MOUNT PLEASANT TOWNSHIP (KDKA) — The winding downhill stretch near the Donegal exit on the Pennsylvania Turnpike is familiar to many returning from the Laurel Highlands, Seven Springs or Ohiopyle.
The chain-reaction crash that killed five and injured 60 happened on a curve along the five mile downhill. Now, the National Transportation Safety Board will try to determine the cause. The downhill stretch where the accident occurred can be challenging on a good day, let alone at night in the snow. Investigators are still looking into why the bus swerved and toppled, instigating the deadly chain-reaction crash.
“That bus was unable to negotiate a corner. That bus went up an embankment, rolled over and then was subsequently struck by two tractor trailers,” said State Trooper Stephen Limani.
Investigators said the bus carried more than 50 mostly Asian, non-English-speaking passengers. On its side are the markings of the Ohio Coach lines, which run daily low-cost trips from Chinatown in New York City to destinations in Ohio and Kentucky.
But state police said the carrier is Z&D Tours out of Rockaway, New Jersey and that the bus was headed to Cincinnati. No one at Z&D Tours answered the phone when contacted, but the company has 15 drivers and has no accidents or incurred any safety violations in the last two years, according to the US Department of Transportation Records.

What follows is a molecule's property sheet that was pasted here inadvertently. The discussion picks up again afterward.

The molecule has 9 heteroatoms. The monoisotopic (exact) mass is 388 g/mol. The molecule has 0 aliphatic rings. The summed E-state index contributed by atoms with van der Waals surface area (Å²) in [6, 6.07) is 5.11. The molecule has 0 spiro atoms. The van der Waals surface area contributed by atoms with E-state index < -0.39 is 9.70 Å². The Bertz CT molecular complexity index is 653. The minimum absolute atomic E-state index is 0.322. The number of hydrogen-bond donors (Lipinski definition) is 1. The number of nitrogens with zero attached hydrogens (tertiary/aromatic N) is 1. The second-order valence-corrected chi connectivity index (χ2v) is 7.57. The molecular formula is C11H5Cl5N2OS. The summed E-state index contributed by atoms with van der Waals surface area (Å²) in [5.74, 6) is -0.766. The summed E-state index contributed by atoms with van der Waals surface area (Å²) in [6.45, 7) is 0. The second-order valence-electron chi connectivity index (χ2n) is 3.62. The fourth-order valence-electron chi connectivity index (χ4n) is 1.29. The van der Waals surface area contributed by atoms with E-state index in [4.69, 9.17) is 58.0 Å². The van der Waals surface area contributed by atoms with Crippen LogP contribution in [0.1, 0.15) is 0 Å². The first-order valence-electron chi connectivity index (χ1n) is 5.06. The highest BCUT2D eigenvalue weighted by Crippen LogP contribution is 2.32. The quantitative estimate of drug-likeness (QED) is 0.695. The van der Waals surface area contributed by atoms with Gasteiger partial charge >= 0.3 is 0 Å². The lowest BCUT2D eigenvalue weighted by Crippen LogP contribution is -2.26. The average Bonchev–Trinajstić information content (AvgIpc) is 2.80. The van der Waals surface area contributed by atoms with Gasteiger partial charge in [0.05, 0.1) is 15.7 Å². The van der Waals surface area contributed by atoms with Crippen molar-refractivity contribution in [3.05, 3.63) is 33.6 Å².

“The weather did start to change,” Trooper Limani said. “There was some precipitation that was coming down.”
The crash happened four miles west of the Donegal exit on a five mile downhill stretch with a four-degree grade–just as it had begun to snow. The turnpike said, however, that the roadway had been treated hourly.
“The road conditions seemed to be fine in that area,” Turnpike spokesperson Renne Vid Colborn said. “We treat all night long with our maintenance crew. They are here 24/7.”
The speed limit on that downhill is 70 miles an hour but is posted with a Chevron that indicates that commercial vehicles should exercise caution. Sources close to the investigation said that some witnesses told the state police that the bus was traveling at a high rate of speed just before the crash.
The National Transportation Safety Board (NTSB) sent a team to investigate and determine the cause. Late this afternoon, I spoke with board member Jennifer Homendy who was en route from Washington DC.
“We got word of this accident early this morning and decided to launch a go-team of 14 including me to look at the accident,” NTSB spokesperson Jennifer Homendy said.
NTSB typically takes its time and conducts very exhaustive investigations. They likely won’t make a final determination for several months, but their objective is to find a cause and make recommendations to prevent future accidents.